Flynn, the deceased, was seen about four o'clock in the morning, on July 22 in a coal company's office in Dunmore. He was badly burned, sought water from a night watchman, and died nineteen hours later as a result of the burns. The Commonwealth established a trail of flesh, fragments of material, and discarded shoes, from the Torti house to within 150 feet of the coal company office. The Commonwealth's expert, Dr. Mary L. Willard, testified that in her opinion, hair adhering to the venetian blind in the Torti house came from the head of the deceased. The discarded shoes, previously mentioned, also belonged to Flynn. In short, the evidence was sufficient to prove, beyond a reasonable doubt, that Flynn was in the Torti house when the fire and explosion took place early in the morning of July 22nd, and that he died as a result of the fire.

There was no direct evidence that the defendant, by his own hand, committed the arson which resulted in the death of his accomplice. There were, however, both direct and circumstantial evidence showing the

[ 391 Pa. Page 553]

    presence of Bolish in the Torti house at the time of the explosion.

On the second trial, defendant took the stand and denied all incriminating evidence. In its opinion refusing motion for new trial and arrest of judgment, the court below declared: "To say the least his [defendant's] denials and explanations were unconvincing, evasive and contradictory, and the jury apparently had no difficulty in rejecting his story in the face of the strong, detailed and closely knit chain of circumstances submitted in evidence by the Commonwealth". Our review of the testimony firmly establishes the justice of this conclusion.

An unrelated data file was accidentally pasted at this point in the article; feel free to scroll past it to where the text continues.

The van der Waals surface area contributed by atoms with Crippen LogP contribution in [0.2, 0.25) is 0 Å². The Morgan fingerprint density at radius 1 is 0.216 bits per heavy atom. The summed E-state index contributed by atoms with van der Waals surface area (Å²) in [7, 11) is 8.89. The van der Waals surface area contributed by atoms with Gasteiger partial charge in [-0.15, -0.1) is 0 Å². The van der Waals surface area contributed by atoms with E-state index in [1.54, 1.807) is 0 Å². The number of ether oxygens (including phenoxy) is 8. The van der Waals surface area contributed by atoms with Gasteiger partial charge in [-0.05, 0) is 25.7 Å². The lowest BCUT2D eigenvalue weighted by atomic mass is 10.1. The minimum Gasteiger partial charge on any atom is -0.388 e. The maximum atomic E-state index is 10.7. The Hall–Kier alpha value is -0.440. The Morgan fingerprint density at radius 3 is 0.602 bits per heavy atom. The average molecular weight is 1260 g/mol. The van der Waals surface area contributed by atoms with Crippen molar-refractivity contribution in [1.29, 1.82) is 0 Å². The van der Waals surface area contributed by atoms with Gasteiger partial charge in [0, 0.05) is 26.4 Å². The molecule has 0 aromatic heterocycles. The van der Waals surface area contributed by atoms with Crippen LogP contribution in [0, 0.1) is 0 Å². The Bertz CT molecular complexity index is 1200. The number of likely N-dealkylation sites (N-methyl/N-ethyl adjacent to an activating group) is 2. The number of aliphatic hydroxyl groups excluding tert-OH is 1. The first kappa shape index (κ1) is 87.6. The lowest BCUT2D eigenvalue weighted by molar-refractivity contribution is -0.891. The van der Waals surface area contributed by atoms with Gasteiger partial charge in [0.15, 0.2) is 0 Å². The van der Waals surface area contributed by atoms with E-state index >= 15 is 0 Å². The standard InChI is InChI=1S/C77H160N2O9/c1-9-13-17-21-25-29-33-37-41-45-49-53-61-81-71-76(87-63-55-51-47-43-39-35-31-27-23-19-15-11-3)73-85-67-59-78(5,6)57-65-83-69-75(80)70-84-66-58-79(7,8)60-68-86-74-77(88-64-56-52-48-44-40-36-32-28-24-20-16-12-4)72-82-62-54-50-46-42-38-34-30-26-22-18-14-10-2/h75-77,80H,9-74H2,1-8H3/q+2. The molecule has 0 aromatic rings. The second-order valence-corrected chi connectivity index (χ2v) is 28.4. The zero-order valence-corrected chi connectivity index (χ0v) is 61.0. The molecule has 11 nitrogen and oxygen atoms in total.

The main contention of defendant is that the felony-murder doctrine does not apply to the death of an accomplice resulting from the accomplice's own act in the perpetration of arson. But, the fallacy in this contention lies in the disregard of defendant's active participation in the arson of which the killing was a direct result. As we heretofore pointed out, defendant was present at the time of the commission of the crime of arson and the resulting explosion. Thus he was actively participating in the felony which resulted in death. The element of malice, present in the design of defendant, necessarily must be imputed to the resulting killing, and made him responsible for the death. This defendant's position is no different than that of the defendant in Commonwealth v. Thompson, 321 Pa. 327, 184 A. 97; Commonwealth v. Guida, 341 Pa. 305, 19 A.2d 98, and countless other cases wherein the death resulted, directly from the perpetration of the felony. The fact that the victim was an accomplice does not alter the situation, since the act which caused his death was in furtherance of the felony.

No trial errors are now complained of, and since, as we have found, the accomplice's death was a direct

[ 391 Pa. Page 554]

    result of defendant's active participation in the act leading to the death, he must be held responsible for it.

In accordance with the Act of February 15, 1870, P.L. 15, § 2, 19 PS § 1187, we have reviewed both the law and the evidence in this record, and have determined that all the ingredients necessary to constitute murder in the first degree have been proved to exist.

Disposition

Judgment of sentence ...